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One of the pads sunk in about 2 inches and the other barely left a divot. It was a bit windy and I tend to put the motorcycle on the center stand in the wind. I'll have some time to figure out a solution while the motorcycle is in the shop. :cautious:
Your bike will be more susceptible to tip over in high wind on the center stand.
I was at WingDing in Fort Wayne several years ago when a big storm blew through.
The bikes on side stands were ok but every bike that was on the center stand blew over.
Sounds counterintuitive but that’s my observation.


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Gotta wonder what engineers were thinking when they designed the center stand with what appears to be insufficient area. Most of us know not to put the bike on the side stand because of the small area there. So we go through the hassle of putting it up on the center stand to avoid exactly what took place. On extremely hot days like 110 and above, some of us would suspect a problem even on the center stand. But not in the 80's. Really sorry to hear this happened to you. Good luck with repair cost.
 

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Maybe some of you guys who are trying to blame Honda should be blaming the asphalt company for not mixing it right..Ive never seen asphalt sink in only 80 degree weather...there is nothing wrong with Honda's centerstand design..in fact its designed pretty darn well..its easy to use , tucks away nicely under the bike and doesn't drag in the corners.
 

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I always just used a coffee can lid for all my two-wheel bikes (I am three-wheeler now, sidecar rig). I drill a hole and attached a cord and carry it in the fairing pocket. When stopped I just dangled the lid down to the pavement and position it under the side stand and loop the top over the handlebar. When leaving I just straighten up the bike, and pull the lid up and store it away.
 

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Maybe some of you guys who are trying to blame Honda should be blaming the asphalt company for not mixing it right..Ive never seen asphalt sink in only 80 degree weather...there is nothing wrong with Honda's centerstand design..in fact its designed pretty darn well..its easy to use , tucks away nicely under the bike and doesn't drag in the corners.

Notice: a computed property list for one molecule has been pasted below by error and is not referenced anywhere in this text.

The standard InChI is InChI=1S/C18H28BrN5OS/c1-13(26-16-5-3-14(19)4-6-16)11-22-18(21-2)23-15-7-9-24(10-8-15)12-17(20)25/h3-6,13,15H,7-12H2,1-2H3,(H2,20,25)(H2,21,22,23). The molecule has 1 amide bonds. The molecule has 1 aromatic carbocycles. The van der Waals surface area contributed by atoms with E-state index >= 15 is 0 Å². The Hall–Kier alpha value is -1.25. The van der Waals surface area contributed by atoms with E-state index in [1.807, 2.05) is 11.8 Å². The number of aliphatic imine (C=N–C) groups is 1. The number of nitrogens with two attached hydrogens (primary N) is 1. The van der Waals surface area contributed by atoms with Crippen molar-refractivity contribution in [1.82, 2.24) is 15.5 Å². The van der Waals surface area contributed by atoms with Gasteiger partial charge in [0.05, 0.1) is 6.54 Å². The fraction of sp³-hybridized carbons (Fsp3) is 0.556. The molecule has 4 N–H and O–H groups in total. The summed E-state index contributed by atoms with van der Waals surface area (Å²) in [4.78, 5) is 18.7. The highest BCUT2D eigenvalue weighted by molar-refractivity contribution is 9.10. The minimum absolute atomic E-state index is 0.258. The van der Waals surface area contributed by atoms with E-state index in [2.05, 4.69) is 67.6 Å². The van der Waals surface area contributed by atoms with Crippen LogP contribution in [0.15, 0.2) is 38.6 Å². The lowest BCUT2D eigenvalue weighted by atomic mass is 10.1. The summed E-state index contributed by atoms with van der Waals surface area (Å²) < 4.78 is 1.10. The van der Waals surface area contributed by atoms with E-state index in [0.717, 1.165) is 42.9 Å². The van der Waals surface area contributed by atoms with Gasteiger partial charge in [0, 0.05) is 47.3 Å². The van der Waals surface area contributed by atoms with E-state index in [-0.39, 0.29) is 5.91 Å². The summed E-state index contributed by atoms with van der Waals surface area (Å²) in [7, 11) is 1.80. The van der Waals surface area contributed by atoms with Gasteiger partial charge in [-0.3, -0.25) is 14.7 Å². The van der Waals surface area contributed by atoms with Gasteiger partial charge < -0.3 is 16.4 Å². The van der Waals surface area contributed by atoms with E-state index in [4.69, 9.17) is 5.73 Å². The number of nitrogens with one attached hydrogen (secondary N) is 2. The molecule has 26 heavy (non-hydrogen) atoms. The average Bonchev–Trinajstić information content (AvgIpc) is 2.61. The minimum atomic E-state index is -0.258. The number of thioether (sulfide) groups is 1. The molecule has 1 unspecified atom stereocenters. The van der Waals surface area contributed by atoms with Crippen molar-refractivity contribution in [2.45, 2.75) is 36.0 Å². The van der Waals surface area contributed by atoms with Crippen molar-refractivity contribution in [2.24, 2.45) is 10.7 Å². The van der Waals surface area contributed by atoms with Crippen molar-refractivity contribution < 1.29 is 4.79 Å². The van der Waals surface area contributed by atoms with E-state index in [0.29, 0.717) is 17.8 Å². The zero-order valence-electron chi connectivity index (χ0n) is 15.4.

And it's placed so a person can actually get an 840 lb. bike up on it...
 

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Most of us know not to put the bike on the side stand because of the small area there. So we go through the hassle of putting it up on the center stand to avoid exactly what took place.
The majority of the replies on this topic show exactly the opposite of what you've stated above. There's no doubt that a bike on a side stand is more stable than a bike on a center stand for every day use. It takes less than 30 seconds to put a pad under the side stand when parked on asphalt on a hot day or any other surface of concern. As for blaming Honda for a "poorly designed" center stand, well that's just ridiculous.
 

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Yesterday I put my 2018 on the center stand in an asphalt parking lot. Within about 1.5 hours, it had buried the center stand pads in the parking lot and fallen over. It rolled over past the tip over guards and scratched up my saddle bag cover, my right mirror cover and of course the tip-over bar plastic protectors. It really took vengeance on my Aeropeg on that side. The mirror may have some real issues as the inside edge seems to have snapped apart. I have not taken it apart to see what the real problem is. If it is just the painted part, that is not bad, but it could be more than that.

I was able to find the saddle bag painted plastics on Ebay for a good price. If that does not work out the part from Honda is a bit pricy. I'll have to call Rivco and see what parts they will sell me of their pegs. I thought I remembered that they would only sell one side including all the bolts and brackets, but I could be wrong.

I've actually had a problem with asphalt before but not when it was this temperature which was the mid 80s. I've also not had a motorcycle fall over due to soft asphalt before. I've had the pads sink down to where the back wheel was on the ground, but this time I had the cover on and it was a bit windy so I assume the combination was what contributed to the tip over.
I believe that they have changed the mixture for blacktop. The entire parking lot at my employer had been done in 2008-9 ’ish, and had to be completely replaced again just before my retirement in 2019. We used 12”x12” metal plates to help us motorcycle riders, but the whole thing was crumbling in the corners and pealing off in high traffic areas. Hope your repairs are going ok.
 

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Been riding a long time. Never seen anybody use their center stand in a parking lot.